When people get lost, they do it believing they are going the right way. It isn't until later that they realize they have made a bad turn.
So too with political miscalculations that become historical turning points. The error only becomes apparent to all in hindsight, well after it's too late to do anything about it.
The case of Terri Schiavo is a case in point. It marks the moment when a political movement of broad and deep significance crested and began to recede.
It has been exactly one year since Terri Schiavo died. She succumbed after her feeding tube was removed and other means of sustaining her life in a vegetative state were suspended. Her death brought a sad ending to years of struggle between her husband and her parents, much of it fought out in the courts.
That's the private, personal side of a story that went public when her case became a cause celebre for social conservatives. By early 2005, years of medical opinions and legal rulings had led to a final court order allowing Schiavo's husband and doctors to remove the means of life support. But as they prepared to do so, opposition among religious activists prompted congressional leaders to call members back from Easter recess.
Aroused by appeals from Schiavo's parents and various activists, the House and Senate passed emergency legislation returning the case to the courts. President Bush returned from his ranch in Texas to sign the bill into law.
For Tom DeLay and Bill Frist, the Republican majority leaders of the House and Senate, respectively, it was a moment of triumph. Both gave emotional speeches that might have been delivered as sermons from a pulpit. Frist, a medical doctor, added his professional opinion of Schiavo's condition, based on snippets of videotape. (Autopsy results showed Frist's diagnosis to have been largely fanciful.)
Whatever the personal and political motivations of these two men, the Schiavo debacle backfired for their party and their cause.
Within days, the federal courts had turned a deaf ear to the entreaties of Congress. This included the U.S. Supreme Court, which had refused to review the case before and promptly did so again. (DeLay responded by saying some of these federal judges ought to be disciplined.) With the matter back in Florida courts, the previous rulings were reaffirmed and the removal of the feeding tube followed.
Moreover, public opinion polls immediately showed that more than 70 percent of the American public thought Congress should have stayed out of it. This astonishing level of disapproval was unlike anything registered against Congress since the Republicans won control of both chambers in 1994. It was also the first stinging rebuke for the president and congressional leadership since they were swept back into power in the elections of 2004.
The Schiavo case reached its zenith of public interest in March 2005. At the time, the president was still basking in his re-election and in the renewed strength of larger majorities in Congress. He was talking about overhauling the Social Security system and then moving on to a rewrite of the tax code. Such fundaments as pensions, retirement benefits and even progressive taxation were open for revision.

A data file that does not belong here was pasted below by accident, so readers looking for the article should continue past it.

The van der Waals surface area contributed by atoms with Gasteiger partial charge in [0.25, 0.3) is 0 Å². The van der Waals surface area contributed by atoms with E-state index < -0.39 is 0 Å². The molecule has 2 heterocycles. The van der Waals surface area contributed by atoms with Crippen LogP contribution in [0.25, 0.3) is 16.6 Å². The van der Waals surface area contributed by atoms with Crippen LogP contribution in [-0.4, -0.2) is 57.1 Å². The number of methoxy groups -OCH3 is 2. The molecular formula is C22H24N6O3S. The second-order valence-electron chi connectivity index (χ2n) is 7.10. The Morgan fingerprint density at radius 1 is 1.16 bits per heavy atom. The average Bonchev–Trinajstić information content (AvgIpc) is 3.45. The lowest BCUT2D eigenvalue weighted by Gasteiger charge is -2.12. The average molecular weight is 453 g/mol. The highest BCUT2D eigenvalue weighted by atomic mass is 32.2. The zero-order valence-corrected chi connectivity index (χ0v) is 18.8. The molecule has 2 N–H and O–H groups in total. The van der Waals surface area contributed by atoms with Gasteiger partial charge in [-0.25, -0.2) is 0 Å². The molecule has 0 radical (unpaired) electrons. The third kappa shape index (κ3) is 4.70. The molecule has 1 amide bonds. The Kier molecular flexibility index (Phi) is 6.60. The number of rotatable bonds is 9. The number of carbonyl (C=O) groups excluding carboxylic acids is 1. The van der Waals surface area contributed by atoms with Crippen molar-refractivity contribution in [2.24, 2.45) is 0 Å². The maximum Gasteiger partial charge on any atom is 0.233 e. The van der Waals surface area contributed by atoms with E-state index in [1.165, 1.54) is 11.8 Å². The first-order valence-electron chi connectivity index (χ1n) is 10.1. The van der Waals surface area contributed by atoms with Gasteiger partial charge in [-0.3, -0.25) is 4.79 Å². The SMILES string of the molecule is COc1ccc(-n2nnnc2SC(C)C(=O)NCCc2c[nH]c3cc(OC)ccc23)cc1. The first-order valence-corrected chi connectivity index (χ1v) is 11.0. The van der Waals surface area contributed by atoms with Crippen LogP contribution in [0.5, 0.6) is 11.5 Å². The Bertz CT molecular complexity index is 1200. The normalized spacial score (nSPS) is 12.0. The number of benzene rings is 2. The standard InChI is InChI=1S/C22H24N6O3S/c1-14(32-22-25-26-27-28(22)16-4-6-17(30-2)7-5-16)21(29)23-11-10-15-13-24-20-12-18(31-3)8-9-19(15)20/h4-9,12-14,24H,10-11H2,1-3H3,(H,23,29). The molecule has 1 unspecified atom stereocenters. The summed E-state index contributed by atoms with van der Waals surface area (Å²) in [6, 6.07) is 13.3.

In those early weeks of 2005, President Bush spoke freely about spending his political capital to get the things he wanted. His opponents seemed everywhere on the run, or at least on the defensive.
So it is hard to believe that the past 12 months have been so different from what the president and his allies envisioned. No one seems to have seen the huge wave of public disapproval rising up in reaction to the attempted Schiavo "rescue."
That failure to discern the will of the people may have been the first sign that the ruling party was not as attuned to its constituents as it had thought. Needless to say, there have been other signs since.
But the key here is the effect on confidence. At the time of the Schiavo incident, the ruling party was going forward with an air of certitude rarely seen in recent history Washington.
It's been said that one can know truth too well. If that's true for individuals, it's truer yet for groups. And surely it's truest of all for groups with a monopoly on power.
Schiavo did not knock this sense of righteous certainty out of the party, of course, but it did erect a sign that read: Too Far. And in the months ahead, this warning would prove prescient.
The next blow came with the collapse of the president's campaign to remake Social Security with personal accounts. The news from Iraq turned bad last spring after a winter of relatively encouraging events. Casualties were continuing and the troops were complaining about a lack of proper equipment. By late summer, support for the war was eroding badly even as gasoline prices soared.
Then Hurricane Katrina hit, followed by Hurricane Rita. New Orleans became a nightmare city. The president picked a crony to be a Supreme Court justice and the outcry was so great within his own party that the nomination had to be withdrawn.
By this time, the president's poll numbers had fallen down through 50 percent and even through 40 percent. And Congress was doing still worse, bedeviled by an influence scandal revolving around a lobbyist's gifts to Republican lawmakers. Both these conditions persisted into 2006, when the nation was distracted by stories about the vice president accidentally shooting a hunting partner and about the administration signing off on a deal allowing an Arab firm to run operations at six U.S. ports.
Suddenly the topics of conversation were not pensions and taxes but the need for a shakeup at the White House and a bid by some Senate Democrats to censure the president. Neither was likely to happen, in fact, but their prominence in conversation made it clear how much the agenda had changed in a year — and how completely the political momentum had been reversed.
And that reversal began with the Frist-DeLay decision to intervene in the case of Terri Schiavo.